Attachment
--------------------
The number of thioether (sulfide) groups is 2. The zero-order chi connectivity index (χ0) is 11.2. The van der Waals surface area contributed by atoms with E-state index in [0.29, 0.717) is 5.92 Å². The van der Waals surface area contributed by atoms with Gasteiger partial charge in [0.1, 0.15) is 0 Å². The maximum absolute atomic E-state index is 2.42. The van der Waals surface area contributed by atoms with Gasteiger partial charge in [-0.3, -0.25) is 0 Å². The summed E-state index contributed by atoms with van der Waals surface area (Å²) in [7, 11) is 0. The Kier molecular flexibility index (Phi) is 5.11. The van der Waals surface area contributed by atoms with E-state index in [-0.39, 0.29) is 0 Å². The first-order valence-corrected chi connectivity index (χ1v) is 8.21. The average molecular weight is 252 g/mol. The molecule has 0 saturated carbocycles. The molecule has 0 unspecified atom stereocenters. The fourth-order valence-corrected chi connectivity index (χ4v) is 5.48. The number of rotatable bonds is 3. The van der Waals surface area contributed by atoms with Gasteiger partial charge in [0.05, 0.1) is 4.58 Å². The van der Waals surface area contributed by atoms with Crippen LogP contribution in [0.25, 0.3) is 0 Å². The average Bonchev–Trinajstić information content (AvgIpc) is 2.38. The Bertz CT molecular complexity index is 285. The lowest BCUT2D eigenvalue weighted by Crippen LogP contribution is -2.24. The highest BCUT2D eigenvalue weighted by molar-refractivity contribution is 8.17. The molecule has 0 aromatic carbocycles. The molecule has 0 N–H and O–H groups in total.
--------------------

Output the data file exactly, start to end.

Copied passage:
The number of thioether (sulfide) groups is 2. The zero-order chi connectivity index (χ0) is 11.2. The van der Waals surface area contributed by atoms with E-state index in [0.29, 0.717) is 5.92 Å². The van der Waals surface area contributed by atoms with Gasteiger partial charge in [0.1, 0.15) is 0 Å². The maximum absolute atomic E-state index is 2.42. The van der Waals surface area contributed by atoms with Gasteiger partial charge in [-0.3, -0.25) is 0 Å². The summed E-state index contributed by atoms with van der Waals surface area (Å²) in [7, 11) is 0. The Kier molecular flexibility index (Phi) is 5.11. The van der Waals surface area contributed by atoms with E-state index in [-0.39, 0.29) is 0 Å². The first-order valence-corrected chi connectivity index (χ1v) is 8.21. The average molecular weight is 252 g/mol. The molecule has 0 saturated carbocycles. The molecule has 0 unspecified atom stereocenters. The fourth-order valence-corrected chi connectivity index (χ4v) is 5.48. The number of rotatable bonds is 3. The van der Waals surface area contributed by atoms with Gasteiger partial charge in [0.05, 0.1) is 4.58 Å². The van der Waals surface area contributed by atoms with Crippen LogP contribution in [0.25, 0.3) is 0 Å². The average Bonchev–Trinajstić information content (AvgIpc) is 2.38. The Bertz CT molecular complexity index is 285. The lowest BCUT2D eigenvalue weighted by Crippen LogP contribution is -2.24. The highest BCUT2D eigenvalue weighted by molar-refractivity contribution is 8.17. The molecule has 0 aromatic carbocycles. The molecule has 0 N–H and O–H groups in total.